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J Mol Cell Cardiol. 2013 Mar;56:34-43. doi: 10.1016/j.yjmcc.2012.11.020. Epub 2012 Dec 7.

Theoretical investigation of the mechanism of heart failure using a canine ventricular cell model: especially the role of up-regulated CaMKII and SR Ca(2+) leak.

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Department of Biomedical Engineering, Zhejiang University, Hangzhou 310027, China.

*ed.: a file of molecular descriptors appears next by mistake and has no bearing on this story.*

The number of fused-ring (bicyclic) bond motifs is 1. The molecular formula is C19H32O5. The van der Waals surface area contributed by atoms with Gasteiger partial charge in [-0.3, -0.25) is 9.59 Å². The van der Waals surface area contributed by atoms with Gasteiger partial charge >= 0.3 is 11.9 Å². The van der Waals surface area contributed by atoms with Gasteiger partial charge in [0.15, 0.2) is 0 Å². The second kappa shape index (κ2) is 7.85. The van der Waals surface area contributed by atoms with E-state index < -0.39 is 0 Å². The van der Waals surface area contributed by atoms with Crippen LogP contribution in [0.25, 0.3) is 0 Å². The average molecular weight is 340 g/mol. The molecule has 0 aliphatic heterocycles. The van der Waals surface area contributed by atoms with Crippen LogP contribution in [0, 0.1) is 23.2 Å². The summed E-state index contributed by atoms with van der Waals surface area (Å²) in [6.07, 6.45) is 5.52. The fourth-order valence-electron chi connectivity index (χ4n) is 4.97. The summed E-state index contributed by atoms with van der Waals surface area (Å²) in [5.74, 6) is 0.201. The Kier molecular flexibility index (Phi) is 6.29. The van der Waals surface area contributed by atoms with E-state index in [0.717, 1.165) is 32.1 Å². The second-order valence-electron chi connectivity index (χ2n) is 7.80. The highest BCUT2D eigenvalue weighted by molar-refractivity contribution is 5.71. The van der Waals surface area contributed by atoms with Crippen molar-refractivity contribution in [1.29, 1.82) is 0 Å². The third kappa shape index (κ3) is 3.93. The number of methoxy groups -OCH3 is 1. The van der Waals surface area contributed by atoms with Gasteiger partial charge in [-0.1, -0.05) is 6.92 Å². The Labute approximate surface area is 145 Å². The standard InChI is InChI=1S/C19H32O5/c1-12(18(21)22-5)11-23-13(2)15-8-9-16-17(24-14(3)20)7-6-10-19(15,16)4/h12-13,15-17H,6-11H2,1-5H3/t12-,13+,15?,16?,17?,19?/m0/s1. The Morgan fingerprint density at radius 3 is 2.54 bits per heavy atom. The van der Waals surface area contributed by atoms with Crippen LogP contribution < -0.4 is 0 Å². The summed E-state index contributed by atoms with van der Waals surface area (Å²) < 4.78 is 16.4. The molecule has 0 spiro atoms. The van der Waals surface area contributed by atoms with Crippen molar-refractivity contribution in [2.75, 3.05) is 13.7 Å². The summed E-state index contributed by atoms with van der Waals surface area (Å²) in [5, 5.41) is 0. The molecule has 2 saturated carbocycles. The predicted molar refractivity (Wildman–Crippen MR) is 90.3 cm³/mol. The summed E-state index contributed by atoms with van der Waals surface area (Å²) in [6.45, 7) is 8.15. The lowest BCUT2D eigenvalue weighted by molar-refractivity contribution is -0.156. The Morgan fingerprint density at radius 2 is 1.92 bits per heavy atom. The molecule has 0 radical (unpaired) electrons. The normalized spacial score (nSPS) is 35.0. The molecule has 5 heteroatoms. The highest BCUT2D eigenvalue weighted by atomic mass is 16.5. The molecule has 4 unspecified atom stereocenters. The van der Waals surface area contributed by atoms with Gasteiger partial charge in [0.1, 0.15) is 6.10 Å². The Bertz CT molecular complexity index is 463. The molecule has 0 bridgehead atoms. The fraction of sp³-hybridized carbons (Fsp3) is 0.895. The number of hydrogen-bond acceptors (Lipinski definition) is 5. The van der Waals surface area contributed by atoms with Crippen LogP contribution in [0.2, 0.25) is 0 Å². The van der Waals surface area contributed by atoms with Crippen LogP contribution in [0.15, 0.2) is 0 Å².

Heart failure (HF) is associated with susceptibility to sudden cardiac death. However, the underlying mechanism of electrical instability and mechanical dysfunction associated with HF remains poorly understood. In this study, a new canine ventricular cell model based on the Hund-Rudy dynamic (HRd) model and recently published experimental data was developed to investigate the electrical changes and calcium handling dysfunction in HF. Simulation results suggest that: 1) acute Ca(2+)/calmodulin-dependent protein kinase II (CaMKII) over-expression (CaMKII-OE) affects the action potential (AP) profile, while AP prolongation is mainly caused by the down-regulation of K(+) currents; 2) enhanced late Na(+) current (I(NaL)) alone cannot adequately lead to [Na(+)] elevation in HF; 3) enhanced sarcoplasmic reticulum (SR) leak current (I(leak)) causes disturbed Ca(2+) handling and there is little contribution from Na(+)/Ca(2+) exchanger (NCX); 4) at high SR Ca(2+) load, a steeper fractional SR Ca(2+) release is observed in HF than that in control, causing alternans to occur more easily; and 5) I(leak) block restores the contraction and relaxation function, but cannot eliminate alternans. By inhibiting CaMKII, alternans is eliminated, but contractility is not improved. Partial CaMKII inhibition in combination with I(leak) block could augment mechanical function and depress alternans, suggesting a new possible therapeutic target for HF treatment.

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